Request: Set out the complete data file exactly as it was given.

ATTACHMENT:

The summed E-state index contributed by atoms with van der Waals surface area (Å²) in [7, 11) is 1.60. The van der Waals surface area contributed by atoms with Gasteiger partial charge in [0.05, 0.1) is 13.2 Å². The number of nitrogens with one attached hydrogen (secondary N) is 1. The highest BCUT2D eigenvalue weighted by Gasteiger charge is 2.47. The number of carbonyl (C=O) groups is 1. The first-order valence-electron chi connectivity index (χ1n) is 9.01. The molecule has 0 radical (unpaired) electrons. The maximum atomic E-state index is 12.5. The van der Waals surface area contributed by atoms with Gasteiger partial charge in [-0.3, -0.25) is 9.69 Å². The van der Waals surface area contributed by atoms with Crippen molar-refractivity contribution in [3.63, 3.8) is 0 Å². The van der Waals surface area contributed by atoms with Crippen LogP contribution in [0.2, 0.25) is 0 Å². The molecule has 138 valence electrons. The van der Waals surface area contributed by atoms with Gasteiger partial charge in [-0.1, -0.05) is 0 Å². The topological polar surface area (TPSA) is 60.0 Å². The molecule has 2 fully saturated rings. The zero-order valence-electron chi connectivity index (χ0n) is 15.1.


The summed E-state index contributed by atoms with van der Waals surface area (Å²) in [7, 11) is 1.60. The van der Waals surface area contributed by atoms with Gasteiger partial charge in [0.05, 0.1) is 13.2 Å². The number of nitrogens with one attached hydrogen (secondary N) is 1. The highest BCUT2D eigenvalue weighted by Gasteiger charge is 2.47. The number of carbonyl (C=O) groups is 1. The first-order valence-electron chi connectivity index (χ1n) is 9.01. The molecule has 0 radical (unpaired) electrons. The maximum atomic E-state index is 12.5. The van der Waals surface area contributed by atoms with Gasteiger partial charge in [-0.3, -0.25) is 9.69 Å². The van der Waals surface area contributed by atoms with Crippen molar-refractivity contribution in [3.63, 3.8) is 0 Å². The van der Waals surface area contributed by atoms with Crippen LogP contribution in [0.2, 0.25) is 0 Å². The molecule has 138 valence electrons. The van der Waals surface area contributed by atoms with Gasteiger partial charge in [-0.1, -0.05) is 0 Å². The topological polar surface area (TPSA) is 60.0 Å². The molecule has 2 fully saturated rings. The zero-order valence-electron chi connectivity index (χ0n) is 15.1.